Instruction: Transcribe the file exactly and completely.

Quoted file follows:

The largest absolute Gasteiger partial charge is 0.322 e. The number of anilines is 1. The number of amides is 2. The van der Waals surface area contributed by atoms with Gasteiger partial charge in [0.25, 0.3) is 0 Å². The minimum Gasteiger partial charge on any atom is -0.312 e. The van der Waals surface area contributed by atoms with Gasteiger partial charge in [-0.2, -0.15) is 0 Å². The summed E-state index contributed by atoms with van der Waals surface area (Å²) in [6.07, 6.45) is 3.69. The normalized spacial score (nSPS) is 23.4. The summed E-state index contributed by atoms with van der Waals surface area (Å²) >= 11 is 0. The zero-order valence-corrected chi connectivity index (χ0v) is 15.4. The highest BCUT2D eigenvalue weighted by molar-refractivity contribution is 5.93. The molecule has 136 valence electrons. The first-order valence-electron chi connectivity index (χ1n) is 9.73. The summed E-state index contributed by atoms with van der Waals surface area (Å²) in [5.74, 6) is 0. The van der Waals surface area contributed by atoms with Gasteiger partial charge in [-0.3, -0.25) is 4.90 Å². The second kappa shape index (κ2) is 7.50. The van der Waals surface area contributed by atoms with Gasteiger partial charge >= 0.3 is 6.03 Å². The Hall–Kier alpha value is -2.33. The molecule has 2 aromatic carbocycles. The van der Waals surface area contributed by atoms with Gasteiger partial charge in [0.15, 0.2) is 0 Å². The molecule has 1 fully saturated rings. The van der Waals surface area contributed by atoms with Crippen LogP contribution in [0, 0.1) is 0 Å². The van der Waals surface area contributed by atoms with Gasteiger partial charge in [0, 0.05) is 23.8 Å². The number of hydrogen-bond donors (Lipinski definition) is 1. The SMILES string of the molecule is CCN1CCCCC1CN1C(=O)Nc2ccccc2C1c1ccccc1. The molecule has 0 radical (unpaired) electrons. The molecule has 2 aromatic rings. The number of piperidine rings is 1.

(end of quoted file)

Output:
The largest absolute Gasteiger partial charge is 0.322 e. The number of anilines is 1. The number of amides is 2. The van der Waals surface area contributed by atoms with Gasteiger partial charge in [0.25, 0.3) is 0 Å². The minimum Gasteiger partial charge on any atom is -0.312 e. The van der Waals surface area contributed by atoms with Gasteiger partial charge in [-0.2, -0.15) is 0 Å². The summed E-state index contributed by atoms with van der Waals surface area (Å²) in [6.07, 6.45) is 3.69. The normalized spacial score (nSPS) is 23.4. The summed E-state index contributed by atoms with van der Waals surface area (Å²) >= 11 is 0. The zero-order valence-corrected chi connectivity index (χ0v) is 15.4. The highest BCUT2D eigenvalue weighted by molar-refractivity contribution is 5.93. The molecule has 136 valence electrons. The first-order valence-electron chi connectivity index (χ1n) is 9.73. The summed E-state index contributed by atoms with van der Waals surface area (Å²) in [5.74, 6) is 0. The van der Waals surface area contributed by atoms with Gasteiger partial charge in [-0.3, -0.25) is 4.90 Å². The second kappa shape index (κ2) is 7.50. The van der Waals surface area contributed by atoms with Gasteiger partial charge >= 0.3 is 6.03 Å². The Hall–Kier alpha value is -2.33. The molecule has 2 aromatic carbocycles. The van der Waals surface area contributed by atoms with Gasteiger partial charge in [0.15, 0.2) is 0 Å². The molecule has 1 fully saturated rings. The van der Waals surface area contributed by atoms with Crippen LogP contribution in [0, 0.1) is 0 Å². The van der Waals surface area contributed by atoms with Gasteiger partial charge in [0, 0.05) is 23.8 Å². The number of hydrogen-bond donors (Lipinski definition) is 1. The SMILES string of the molecule is CCN1CCCCC1CN1C(=O)Nc2ccccc2C1c1ccccc1. The molecule has 0 radical (unpaired) electrons. The molecule has 2 aromatic rings. The number of piperidine rings is 1.